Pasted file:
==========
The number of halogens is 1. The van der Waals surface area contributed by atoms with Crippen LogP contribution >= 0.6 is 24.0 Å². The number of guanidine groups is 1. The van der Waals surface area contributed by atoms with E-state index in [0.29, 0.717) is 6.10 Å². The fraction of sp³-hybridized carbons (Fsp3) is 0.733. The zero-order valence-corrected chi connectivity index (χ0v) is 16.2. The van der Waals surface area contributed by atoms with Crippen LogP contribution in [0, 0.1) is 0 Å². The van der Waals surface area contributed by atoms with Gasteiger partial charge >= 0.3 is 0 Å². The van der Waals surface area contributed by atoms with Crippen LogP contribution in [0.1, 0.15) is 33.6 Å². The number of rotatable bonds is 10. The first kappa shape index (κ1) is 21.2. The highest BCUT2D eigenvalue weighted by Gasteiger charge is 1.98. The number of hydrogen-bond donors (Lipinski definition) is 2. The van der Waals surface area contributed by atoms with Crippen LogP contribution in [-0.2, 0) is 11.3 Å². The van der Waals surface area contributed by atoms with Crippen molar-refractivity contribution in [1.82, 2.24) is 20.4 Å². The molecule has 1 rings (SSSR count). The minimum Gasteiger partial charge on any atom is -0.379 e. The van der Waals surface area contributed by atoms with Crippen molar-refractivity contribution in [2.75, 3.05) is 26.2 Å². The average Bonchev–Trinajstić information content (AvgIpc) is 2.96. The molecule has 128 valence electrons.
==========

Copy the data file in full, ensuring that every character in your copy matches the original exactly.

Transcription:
The number of halogens is 1. The van der Waals surface area contributed by atoms with Crippen LogP contribution >= 0.6 is 24.0 Å². The number of guanidine groups is 1. The van der Waals surface area contributed by atoms with E-state index in [0.29, 0.717) is 6.10 Å². The fraction of sp³-hybridized carbons (Fsp3) is 0.733. The zero-order valence-corrected chi connectivity index (χ0v) is 16.2. The van der Waals surface area contributed by atoms with Crippen LogP contribution in [0, 0.1) is 0 Å². The van der Waals surface area contributed by atoms with Gasteiger partial charge >= 0.3 is 0 Å². The van der Waals surface area contributed by atoms with Crippen LogP contribution in [0.1, 0.15) is 33.6 Å². The number of rotatable bonds is 10. The first kappa shape index (κ1) is 21.2. The highest BCUT2D eigenvalue weighted by Gasteiger charge is 1.98. The number of hydrogen-bond donors (Lipinski definition) is 2. The van der Waals surface area contributed by atoms with Crippen LogP contribution in [-0.2, 0) is 11.3 Å². The van der Waals surface area contributed by atoms with Crippen molar-refractivity contribution in [1.82, 2.24) is 20.4 Å². The molecule has 1 rings (SSSR count). The minimum Gasteiger partial charge on any atom is -0.379 e. The van der Waals surface area contributed by atoms with Crippen molar-refractivity contribution in [2.75, 3.05) is 26.2 Å². The average Bonchev–Trinajstić information content (AvgIpc) is 2.96. The molecule has 128 valence electrons.